BT Success Will Measure Quad Play Numbers, Not Just Euro Football Viewers

Has BT landed a near billion-pound pup? Or has it truly hurt Sky by taking Champions League football away from the satellite broadcaster for the next three seasons? As it unveiled England footballing legend and Match of the Day presenter Gary Lineker as its anchor for Champions League games, Sky was already starting a war of words.

According to a blog from Sky Sports MD, Barney Francis, not one European game was in the channel's top 40 for the year, signalling a massive shift in favour of the domestic Premier League where Sky Sports still dominates. European football audiences fell by just over a third during the past five seasons. 

Sour grapes? It could be. One can only presume that Sky would have liked to continue its football dominance unrivalled -- and one need only consider the fact that although two countries were represented in this year's final (Spain's Barcelona and Italy's Juventus) the previous two finals were all Spanish and all German affairs. You have to be a committed football fan with nothing else going on on a Saturday evening to stay in and watch another nation's teams duke it out for the top trophy.

The other point that can't be stressed enough is that these finals were shared with ITV, as was a midweek game throughout the tournament. While Sky will say they only got just under half a million viewers for last week's final, ITV can lay claim to a pretty respectable 5.3m. So, if a pay TV operator shares rights with a free-to-air broadcaster, it can't really be too surprised to see the lion's share of viewers switching to ITV. That's still nearly 6m people, then, who watched a game that didn't involve a British side. It's a little more than half the audience that saw my team, London-based Chelsea, win the trophy four years ago.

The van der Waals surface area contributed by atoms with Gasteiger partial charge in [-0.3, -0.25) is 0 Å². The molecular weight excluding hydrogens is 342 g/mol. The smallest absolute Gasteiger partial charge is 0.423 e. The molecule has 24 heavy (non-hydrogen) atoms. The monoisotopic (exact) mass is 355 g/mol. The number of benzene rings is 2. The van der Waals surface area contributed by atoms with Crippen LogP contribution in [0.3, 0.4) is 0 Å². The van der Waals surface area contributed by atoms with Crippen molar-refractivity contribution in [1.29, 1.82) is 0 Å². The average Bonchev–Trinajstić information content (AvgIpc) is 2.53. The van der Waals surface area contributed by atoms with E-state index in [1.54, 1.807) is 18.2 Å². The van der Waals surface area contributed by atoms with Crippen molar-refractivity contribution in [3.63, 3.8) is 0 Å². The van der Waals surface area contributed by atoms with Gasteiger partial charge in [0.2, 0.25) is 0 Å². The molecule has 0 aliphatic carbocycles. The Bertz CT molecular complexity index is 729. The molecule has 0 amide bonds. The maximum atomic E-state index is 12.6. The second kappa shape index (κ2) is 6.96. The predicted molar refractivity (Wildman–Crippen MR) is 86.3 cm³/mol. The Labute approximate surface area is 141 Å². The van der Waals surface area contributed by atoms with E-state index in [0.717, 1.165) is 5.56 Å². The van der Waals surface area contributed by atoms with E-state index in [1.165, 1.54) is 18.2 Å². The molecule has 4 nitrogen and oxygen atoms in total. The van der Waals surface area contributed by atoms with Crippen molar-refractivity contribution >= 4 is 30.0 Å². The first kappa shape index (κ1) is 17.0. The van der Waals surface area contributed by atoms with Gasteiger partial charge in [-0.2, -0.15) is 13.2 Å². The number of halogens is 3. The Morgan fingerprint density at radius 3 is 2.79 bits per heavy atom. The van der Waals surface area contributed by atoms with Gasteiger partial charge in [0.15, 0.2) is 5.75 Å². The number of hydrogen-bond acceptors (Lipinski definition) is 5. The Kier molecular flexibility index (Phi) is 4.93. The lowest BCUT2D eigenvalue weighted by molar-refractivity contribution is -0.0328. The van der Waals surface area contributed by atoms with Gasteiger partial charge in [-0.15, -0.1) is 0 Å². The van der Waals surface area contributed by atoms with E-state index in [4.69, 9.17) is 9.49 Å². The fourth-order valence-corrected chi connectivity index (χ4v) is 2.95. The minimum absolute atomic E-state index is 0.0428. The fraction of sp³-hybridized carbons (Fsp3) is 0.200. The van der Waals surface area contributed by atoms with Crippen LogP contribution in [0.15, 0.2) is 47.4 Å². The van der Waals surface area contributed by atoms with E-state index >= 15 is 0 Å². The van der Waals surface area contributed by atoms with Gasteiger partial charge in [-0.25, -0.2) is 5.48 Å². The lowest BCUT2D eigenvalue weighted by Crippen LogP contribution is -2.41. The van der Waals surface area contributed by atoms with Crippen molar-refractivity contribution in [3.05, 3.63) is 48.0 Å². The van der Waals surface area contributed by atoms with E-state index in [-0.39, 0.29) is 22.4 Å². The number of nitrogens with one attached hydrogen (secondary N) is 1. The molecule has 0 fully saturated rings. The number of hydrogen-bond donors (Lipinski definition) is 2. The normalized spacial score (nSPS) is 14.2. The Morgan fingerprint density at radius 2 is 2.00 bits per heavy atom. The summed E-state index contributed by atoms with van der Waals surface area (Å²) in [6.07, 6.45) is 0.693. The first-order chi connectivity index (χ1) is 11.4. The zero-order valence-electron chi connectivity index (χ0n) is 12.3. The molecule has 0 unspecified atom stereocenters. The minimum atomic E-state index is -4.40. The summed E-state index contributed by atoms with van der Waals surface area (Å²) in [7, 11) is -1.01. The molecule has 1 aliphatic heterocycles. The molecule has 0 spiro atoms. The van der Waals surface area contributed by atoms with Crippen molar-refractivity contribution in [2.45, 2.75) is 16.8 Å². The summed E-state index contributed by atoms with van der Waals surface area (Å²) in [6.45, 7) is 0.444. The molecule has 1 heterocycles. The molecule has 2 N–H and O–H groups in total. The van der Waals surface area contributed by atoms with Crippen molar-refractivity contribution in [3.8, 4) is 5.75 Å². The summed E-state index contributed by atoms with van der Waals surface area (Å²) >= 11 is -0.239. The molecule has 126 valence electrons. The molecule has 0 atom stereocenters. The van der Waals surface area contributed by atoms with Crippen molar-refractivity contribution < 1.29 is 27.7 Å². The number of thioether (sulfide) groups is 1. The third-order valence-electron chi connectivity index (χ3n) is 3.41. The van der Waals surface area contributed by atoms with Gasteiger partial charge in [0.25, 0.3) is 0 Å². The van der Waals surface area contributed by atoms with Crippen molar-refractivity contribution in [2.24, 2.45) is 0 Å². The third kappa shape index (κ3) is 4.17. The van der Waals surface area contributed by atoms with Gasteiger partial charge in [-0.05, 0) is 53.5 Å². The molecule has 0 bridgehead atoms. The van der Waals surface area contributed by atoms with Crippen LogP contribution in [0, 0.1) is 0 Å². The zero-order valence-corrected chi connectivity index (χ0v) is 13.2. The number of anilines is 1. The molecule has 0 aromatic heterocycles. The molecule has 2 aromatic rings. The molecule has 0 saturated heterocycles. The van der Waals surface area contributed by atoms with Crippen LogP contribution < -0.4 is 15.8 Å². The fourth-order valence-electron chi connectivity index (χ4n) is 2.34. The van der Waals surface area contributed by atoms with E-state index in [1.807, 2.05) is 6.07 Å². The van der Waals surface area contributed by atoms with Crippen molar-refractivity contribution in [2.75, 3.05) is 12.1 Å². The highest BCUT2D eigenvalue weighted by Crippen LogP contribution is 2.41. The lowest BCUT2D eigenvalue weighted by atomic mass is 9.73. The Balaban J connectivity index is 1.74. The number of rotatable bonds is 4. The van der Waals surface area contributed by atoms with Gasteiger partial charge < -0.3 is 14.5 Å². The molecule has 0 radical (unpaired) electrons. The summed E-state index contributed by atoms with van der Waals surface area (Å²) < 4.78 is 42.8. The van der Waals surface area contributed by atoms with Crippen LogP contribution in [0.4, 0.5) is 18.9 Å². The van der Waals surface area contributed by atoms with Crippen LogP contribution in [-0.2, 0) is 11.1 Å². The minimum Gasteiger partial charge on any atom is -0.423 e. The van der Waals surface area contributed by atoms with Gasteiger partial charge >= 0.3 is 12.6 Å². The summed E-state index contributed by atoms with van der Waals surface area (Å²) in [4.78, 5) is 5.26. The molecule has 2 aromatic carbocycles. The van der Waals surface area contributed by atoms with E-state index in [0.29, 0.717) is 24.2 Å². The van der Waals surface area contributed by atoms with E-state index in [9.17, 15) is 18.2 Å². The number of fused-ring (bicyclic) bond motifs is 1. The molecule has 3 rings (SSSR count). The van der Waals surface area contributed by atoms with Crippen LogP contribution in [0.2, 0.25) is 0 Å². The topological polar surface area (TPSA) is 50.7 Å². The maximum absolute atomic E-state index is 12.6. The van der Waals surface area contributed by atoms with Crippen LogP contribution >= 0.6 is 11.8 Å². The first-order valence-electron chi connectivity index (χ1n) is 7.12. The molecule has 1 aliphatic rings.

So with European football there is a very obvious audience-deciding factor that a broadcaster takes a massive gamble on. If domestic clubs from England and Scotland do well in the Champions League and Europa League audiences will be higher than if they don't. Simple as. The omens are not looking particularly good for BT here with Scottish clubs generally failing to progress beyond the group stage of the Champions League and English clubs failing to make it beyond the quarter finals over the past three years as Spanish and German clubs continue to dominate.

The lack of support on Sky Sports reflects this, as well as the simple fact that some key games and final were broadcast by ITV.

Of course, the major point for BT is that its sports channels (there will be a 4K one in operation for the new season as well as a dedicated BT Sports Europe channel) are about quad play. By offering its sports packages (let's not forget there's quite a bit of rugby in there too) it makes it a no-brainer for people to either select BT Broadband or stick with it. Particularly if you live in a non-contested area, as I do. Why would you elect to have BT's service offered by a third party and lose access to free European and Premier League football?

Sky has done deals on its triple play -- but it has never been quite so brazen as to give free Sky Sports to those taking out its phone and broadband packages. BT, then, will measure the success of its near billion pound gamble on football by take up of its quad play (4G packages have just been released from just a fiver per month) services and a decline in churn rate as it will how many people tune in to see top games. Of course, it could do with English and Scottish clubs doing well in the two competitions, but it's not as vital as it was to Sky. It was relying on ratings while BT obviously wants to see big audiences but customers committing to a year of triple or quad play BT services are already signed up and protected from churning, regardless of who makes the final. BT is selling the equivalent of a season ticket rather than measuring the gate on each individual game.

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